Will the next Xbox console block used games? So what happens now?

26 January 2012

One thing is for certain – there’s a new Xbox console coming sooner or later, almost certainly to be called the Xbox 720. One other thing might be certain too – you won’t be able to play pre-owned games on it. What? What the actual what??

Kotaku’s Steven Totilo knows people who know things and he says this: “I’ve heard from one reliable industry source that Microsoft intends to incorporate some sort of anti-used game system as part of their so-called Xbox 720.” Which would mean a massive shift in the world of games retailing over the next few years.

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The console makers and console games manufacturers must be livid at the amount of money they believe themselves to be missing out on through re-selling at the moment. Similarly, they must also be livid at Apple’s way of doing things – with all games and apps downloadable-only affairs, with one owner for every game.

As we hurtle towards a cloud-based digital world, is it just a matter of time before games stop being available in disc or cartridge form? That seems unlikely, as your average console game takes up much more hard drive room than your average app, and sooner or later, the hardcore gamer will run out of storage space if everything has to be stored on a hard drive (that is also capable of failing).

Perhaps online, cloud-based streaming gaming like the service provided by OnLive will become the norm? The trouble is that cloud-based gaming will always lag behind console gaming when it comes to graphics. Further still, will bricks-and-mortar games shops cease to exist if digital downloads become more prevalent?

One of the more obvious solutions is to sell games with unique codes so that they can only be used by one owner. But will that be enough to satisfy the game makers, who will still be livid by the probability that pirates will find around the system?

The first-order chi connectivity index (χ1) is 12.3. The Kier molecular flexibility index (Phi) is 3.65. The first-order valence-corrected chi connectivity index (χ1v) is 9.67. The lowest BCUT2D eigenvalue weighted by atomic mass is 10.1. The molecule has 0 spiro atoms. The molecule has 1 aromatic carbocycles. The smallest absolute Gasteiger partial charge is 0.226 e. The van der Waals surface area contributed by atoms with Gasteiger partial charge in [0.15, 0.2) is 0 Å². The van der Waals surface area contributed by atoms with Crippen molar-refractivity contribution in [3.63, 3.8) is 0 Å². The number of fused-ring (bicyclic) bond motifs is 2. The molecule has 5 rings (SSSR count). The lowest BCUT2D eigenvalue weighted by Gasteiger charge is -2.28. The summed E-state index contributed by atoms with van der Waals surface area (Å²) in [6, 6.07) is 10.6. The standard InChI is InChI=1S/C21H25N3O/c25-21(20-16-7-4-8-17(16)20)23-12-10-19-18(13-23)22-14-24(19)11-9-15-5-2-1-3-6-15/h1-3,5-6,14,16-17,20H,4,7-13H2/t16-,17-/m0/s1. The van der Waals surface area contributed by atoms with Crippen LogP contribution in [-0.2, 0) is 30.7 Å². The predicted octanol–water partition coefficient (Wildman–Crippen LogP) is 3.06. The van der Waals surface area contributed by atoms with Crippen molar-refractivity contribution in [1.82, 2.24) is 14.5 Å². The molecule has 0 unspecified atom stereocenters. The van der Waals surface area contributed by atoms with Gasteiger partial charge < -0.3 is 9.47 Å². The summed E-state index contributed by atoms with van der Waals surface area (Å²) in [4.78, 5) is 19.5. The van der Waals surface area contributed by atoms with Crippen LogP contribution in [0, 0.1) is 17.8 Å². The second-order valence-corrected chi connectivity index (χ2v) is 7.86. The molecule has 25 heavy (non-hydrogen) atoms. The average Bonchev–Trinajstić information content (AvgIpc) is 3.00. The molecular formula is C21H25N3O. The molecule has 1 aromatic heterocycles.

It all seems up for grabs right now – and there’s no way of knowing how the land will lie once the dust has settled. What do YOU think the future of gaming is? Perhaps you don’t give a toss. If so, tell us what you’re wearing instead.

TOPICS:   Games


  • qwertyuiop
    I'm wearing nothing at all, nothing at all, nothing at all, nothing at all.....
  • Zleet
    That Kotaku "story" is the journalistic equivalent of listening to what the bloke down the pub "reckons".
  • Zleet
    @qwertyuiop "Stupid sexy Flanders!"
  • AdverseCamber
    I'm wearing an air of quiet desperation.
  • ShakesHeadSadly
    If this happens then there's a very simple answer. If you don't like it, don't buy it!!! If MS implement this and the XBox 7207595523904 doesn't sell, they'll soon change back.
  • Luke
    What if the xbox breaks? you cant just use your old games you would have to go out and buy them all again!
  • CheShA
    Sounds terrible at first, but this model has been working on the PC for a while with things like Steam and Games for Windows. Even if you buy a PC game on physical media, you're generally still required to register it with an online provider. You can't then sell on your DVD, it's just landfill. However, the benefit of this is that new games are typically £15-£20 cheaper for the PC version; I paid £30 for my RAGE preorder on my PC, whereas the PS3 version was £45. When I bought a used copy of Arkham City for the PS3 - two months after it's release, I might add - it was £15 cheaper than they had it in Tesco. In truth, I'd be against it in principle, because I suspect that, as soon as there is a level playing field, the corporations will then want to start bumping the prices across the board back up to £45, plus it would cripple a section of industry built on software exchanges; it's really not the end of the world, though, if you actually look at it from a typical consumer's perspective.
  • Ben H.
    I'm not a gamer, I'm a cock with too much time on my hands.
  • oliverreed
    @Luke have ever bought an app or dlc?
  • Shortsighted S.